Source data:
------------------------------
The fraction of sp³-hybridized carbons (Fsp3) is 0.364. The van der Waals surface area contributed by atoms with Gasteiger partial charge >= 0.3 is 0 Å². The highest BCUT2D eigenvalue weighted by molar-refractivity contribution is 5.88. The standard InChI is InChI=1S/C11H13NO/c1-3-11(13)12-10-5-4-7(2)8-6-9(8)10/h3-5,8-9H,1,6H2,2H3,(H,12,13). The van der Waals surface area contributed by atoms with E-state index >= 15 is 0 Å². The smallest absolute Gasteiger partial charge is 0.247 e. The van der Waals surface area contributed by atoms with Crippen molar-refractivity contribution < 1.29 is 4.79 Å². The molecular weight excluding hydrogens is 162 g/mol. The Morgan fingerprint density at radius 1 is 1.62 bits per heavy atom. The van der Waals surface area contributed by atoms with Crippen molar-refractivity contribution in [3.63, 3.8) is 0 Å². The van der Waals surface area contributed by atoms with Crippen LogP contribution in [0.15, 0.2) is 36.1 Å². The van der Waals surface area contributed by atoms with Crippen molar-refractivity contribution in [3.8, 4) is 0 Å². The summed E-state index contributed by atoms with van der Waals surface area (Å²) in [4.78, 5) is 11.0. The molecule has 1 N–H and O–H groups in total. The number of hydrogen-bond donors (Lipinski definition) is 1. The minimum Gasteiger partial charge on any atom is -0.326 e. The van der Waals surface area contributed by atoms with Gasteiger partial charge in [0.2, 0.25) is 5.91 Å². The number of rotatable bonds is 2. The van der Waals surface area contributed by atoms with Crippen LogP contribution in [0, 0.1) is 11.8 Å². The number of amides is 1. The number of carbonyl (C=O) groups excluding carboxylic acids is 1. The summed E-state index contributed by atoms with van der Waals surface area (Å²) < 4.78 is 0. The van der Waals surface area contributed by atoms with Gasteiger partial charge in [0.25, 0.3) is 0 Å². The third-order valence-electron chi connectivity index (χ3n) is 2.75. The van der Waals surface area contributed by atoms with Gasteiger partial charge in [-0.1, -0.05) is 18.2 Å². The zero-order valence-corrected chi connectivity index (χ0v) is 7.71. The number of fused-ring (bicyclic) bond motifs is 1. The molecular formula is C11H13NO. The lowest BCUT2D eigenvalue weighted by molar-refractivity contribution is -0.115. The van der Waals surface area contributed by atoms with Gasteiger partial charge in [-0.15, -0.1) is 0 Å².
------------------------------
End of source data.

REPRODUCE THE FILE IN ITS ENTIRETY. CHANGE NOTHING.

The fraction of sp³-hybridized carbons (Fsp3) is 0.364. The van der Waals surface area contributed by atoms with Gasteiger partial charge >= 0.3 is 0 Å². The highest BCUT2D eigenvalue weighted by molar-refractivity contribution is 5.88. The standard InChI is InChI=1S/C11H13NO/c1-3-11(13)12-10-5-4-7(2)8-6-9(8)10/h3-5,8-9H,1,6H2,2H3,(H,12,13). The van der Waals surface area contributed by atoms with E-state index >= 15 is 0 Å². The smallest absolute Gasteiger partial charge is 0.247 e. The van der Waals surface area contributed by atoms with Crippen molar-refractivity contribution < 1.29 is 4.79 Å². The molecular weight excluding hydrogens is 162 g/mol. The Morgan fingerprint density at radius 1 is 1.62 bits per heavy atom. The van der Waals surface area contributed by atoms with Crippen molar-refractivity contribution in [3.63, 3.8) is 0 Å². The van der Waals surface area contributed by atoms with Crippen LogP contribution in [0.15, 0.2) is 36.1 Å². The van der Waals surface area contributed by atoms with Crippen molar-refractivity contribution in [3.8, 4) is 0 Å². The summed E-state index contributed by atoms with van der Waals surface area (Å²) in [4.78, 5) is 11.0. The molecule has 1 N–H and O–H groups in total. The number of hydrogen-bond donors (Lipinski definition) is 1. The minimum Gasteiger partial charge on any atom is -0.326 e. The van der Waals surface area contributed by atoms with Gasteiger partial charge in [0.2, 0.25) is 5.91 Å². The number of rotatable bonds is 2. The van der Waals surface area contributed by atoms with Crippen LogP contribution in [0, 0.1) is 11.8 Å². The number of amides is 1. The number of carbonyl (C=O) groups excluding carboxylic acids is 1. The summed E-state index contributed by atoms with van der Waals surface area (Å²) < 4.78 is 0. The van der Waals surface area contributed by atoms with Gasteiger partial charge in [0.25, 0.3) is 0 Å². The third-order valence-electron chi connectivity index (χ3n) is 2.75. The van der Waals surface area contributed by atoms with Gasteiger partial charge in [-0.1, -0.05) is 18.2 Å². The zero-order valence-corrected chi connectivity index (χ0v) is 7.71. The number of fused-ring (bicyclic) bond motifs is 1. The molecular formula is C11H13NO. The lowest BCUT2D eigenvalue weighted by molar-refractivity contribution is -0.115. The van der Waals surface area contributed by atoms with Gasteiger partial charge in [-0.15, -0.1) is 0 Å².